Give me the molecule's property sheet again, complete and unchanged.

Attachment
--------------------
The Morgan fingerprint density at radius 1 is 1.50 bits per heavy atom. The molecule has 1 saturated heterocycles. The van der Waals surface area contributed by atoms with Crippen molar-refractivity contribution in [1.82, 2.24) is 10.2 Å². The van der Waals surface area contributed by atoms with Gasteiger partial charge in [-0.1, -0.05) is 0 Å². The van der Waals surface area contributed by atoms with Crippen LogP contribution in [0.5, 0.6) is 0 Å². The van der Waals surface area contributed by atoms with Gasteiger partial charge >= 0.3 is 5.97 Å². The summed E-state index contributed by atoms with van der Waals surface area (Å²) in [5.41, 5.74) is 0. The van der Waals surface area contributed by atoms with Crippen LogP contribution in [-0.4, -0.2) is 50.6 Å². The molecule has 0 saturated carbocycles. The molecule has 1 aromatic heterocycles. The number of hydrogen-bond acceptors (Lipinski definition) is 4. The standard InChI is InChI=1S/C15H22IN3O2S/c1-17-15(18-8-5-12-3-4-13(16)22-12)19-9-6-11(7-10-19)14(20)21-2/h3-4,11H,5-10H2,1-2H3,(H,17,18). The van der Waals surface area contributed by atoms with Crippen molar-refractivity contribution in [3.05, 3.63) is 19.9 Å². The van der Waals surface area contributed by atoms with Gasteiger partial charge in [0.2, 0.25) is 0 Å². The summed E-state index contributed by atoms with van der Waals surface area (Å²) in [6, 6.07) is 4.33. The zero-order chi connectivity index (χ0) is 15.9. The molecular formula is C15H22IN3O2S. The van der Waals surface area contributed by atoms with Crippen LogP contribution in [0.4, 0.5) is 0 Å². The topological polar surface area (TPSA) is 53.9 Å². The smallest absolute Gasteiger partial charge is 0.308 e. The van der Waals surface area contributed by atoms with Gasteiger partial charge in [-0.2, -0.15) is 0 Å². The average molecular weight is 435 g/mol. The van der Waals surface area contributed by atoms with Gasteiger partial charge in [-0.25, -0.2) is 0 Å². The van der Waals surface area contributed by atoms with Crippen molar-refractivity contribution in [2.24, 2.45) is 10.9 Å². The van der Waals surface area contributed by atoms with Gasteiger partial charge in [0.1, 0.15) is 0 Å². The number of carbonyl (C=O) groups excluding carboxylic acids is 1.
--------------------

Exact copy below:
The Morgan fingerprint density at radius 1 is 1.50 bits per heavy atom. The molecule has 1 saturated heterocycles. The van der Waals surface area contributed by atoms with Crippen molar-refractivity contribution in [1.82, 2.24) is 10.2 Å². The van der Waals surface area contributed by atoms with Gasteiger partial charge in [-0.1, -0.05) is 0 Å². The van der Waals surface area contributed by atoms with Crippen LogP contribution in [0.5, 0.6) is 0 Å². The van der Waals surface area contributed by atoms with Gasteiger partial charge >= 0.3 is 5.97 Å². The summed E-state index contributed by atoms with van der Waals surface area (Å²) in [5.41, 5.74) is 0. The van der Waals surface area contributed by atoms with Crippen LogP contribution in [-0.4, -0.2) is 50.6 Å². The molecule has 0 saturated carbocycles. The molecule has 1 aromatic heterocycles. The number of hydrogen-bond acceptors (Lipinski definition) is 4. The standard InChI is InChI=1S/C15H22IN3O2S/c1-17-15(18-8-5-12-3-4-13(16)22-12)19-9-6-11(7-10-19)14(20)21-2/h3-4,11H,5-10H2,1-2H3,(H,17,18). The van der Waals surface area contributed by atoms with Crippen molar-refractivity contribution in [3.05, 3.63) is 19.9 Å². The van der Waals surface area contributed by atoms with Gasteiger partial charge in [0.2, 0.25) is 0 Å². The summed E-state index contributed by atoms with van der Waals surface area (Å²) in [6, 6.07) is 4.33. The zero-order chi connectivity index (χ0) is 15.9. The molecular formula is C15H22IN3O2S. The van der Waals surface area contributed by atoms with Crippen LogP contribution in [0.4, 0.5) is 0 Å². The topological polar surface area (TPSA) is 53.9 Å². The smallest absolute Gasteiger partial charge is 0.308 e. The van der Waals surface area contributed by atoms with Gasteiger partial charge in [-0.2, -0.15) is 0 Å². The average molecular weight is 435 g/mol. The van der Waals surface area contributed by atoms with Gasteiger partial charge in [-0.25, -0.2) is 0 Å². The van der Waals surface area contributed by atoms with Crippen molar-refractivity contribution in [2.24, 2.45) is 10.9 Å². The van der Waals surface area contributed by atoms with Gasteiger partial charge in [0.1, 0.15) is 0 Å². The number of carbonyl (C=O) groups excluding carboxylic acids is 1.